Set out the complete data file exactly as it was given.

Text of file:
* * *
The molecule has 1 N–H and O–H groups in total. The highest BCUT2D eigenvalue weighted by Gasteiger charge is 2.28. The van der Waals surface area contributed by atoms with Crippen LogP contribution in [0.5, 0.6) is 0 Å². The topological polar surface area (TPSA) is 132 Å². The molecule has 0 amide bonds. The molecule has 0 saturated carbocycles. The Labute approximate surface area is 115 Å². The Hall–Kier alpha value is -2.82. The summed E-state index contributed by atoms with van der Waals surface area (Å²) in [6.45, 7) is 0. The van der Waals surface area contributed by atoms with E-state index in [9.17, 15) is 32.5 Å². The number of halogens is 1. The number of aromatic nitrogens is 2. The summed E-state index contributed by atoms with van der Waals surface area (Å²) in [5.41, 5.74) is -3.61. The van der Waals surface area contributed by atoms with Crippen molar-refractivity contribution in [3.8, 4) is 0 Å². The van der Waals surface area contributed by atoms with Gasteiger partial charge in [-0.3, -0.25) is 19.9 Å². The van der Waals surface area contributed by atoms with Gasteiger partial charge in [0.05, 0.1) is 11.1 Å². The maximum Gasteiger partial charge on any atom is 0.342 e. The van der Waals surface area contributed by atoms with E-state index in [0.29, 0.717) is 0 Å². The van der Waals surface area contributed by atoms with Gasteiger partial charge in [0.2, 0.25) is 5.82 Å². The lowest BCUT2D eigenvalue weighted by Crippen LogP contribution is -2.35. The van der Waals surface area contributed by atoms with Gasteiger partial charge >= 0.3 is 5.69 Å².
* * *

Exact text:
The molecule has 1 N–H and O–H groups in total. The highest BCUT2D eigenvalue weighted by Gasteiger charge is 2.28. The van der Waals surface area contributed by atoms with Crippen LogP contribution in [0.5, 0.6) is 0 Å². The topological polar surface area (TPSA) is 132 Å². The molecule has 0 amide bonds. The molecule has 0 saturated carbocycles. The Labute approximate surface area is 115 Å². The Hall–Kier alpha value is -2.82. The summed E-state index contributed by atoms with van der Waals surface area (Å²) in [6.45, 7) is 0. The van der Waals surface area contributed by atoms with E-state index in [9.17, 15) is 32.5 Å². The number of halogens is 1. The number of aromatic nitrogens is 2. The summed E-state index contributed by atoms with van der Waals surface area (Å²) in [5.41, 5.74) is -3.61. The van der Waals surface area contributed by atoms with Crippen molar-refractivity contribution in [3.8, 4) is 0 Å². The van der Waals surface area contributed by atoms with Gasteiger partial charge in [-0.3, -0.25) is 19.9 Å². The van der Waals surface area contributed by atoms with Gasteiger partial charge in [0.05, 0.1) is 11.1 Å². The maximum Gasteiger partial charge on any atom is 0.342 e. The van der Waals surface area contributed by atoms with E-state index in [0.29, 0.717) is 0 Å². The van der Waals surface area contributed by atoms with Gasteiger partial charge in [0.2, 0.25) is 5.82 Å². The lowest BCUT2D eigenvalue weighted by Crippen LogP contribution is -2.35. The van der Waals surface area contributed by atoms with Gasteiger partial charge >= 0.3 is 5.69 Å².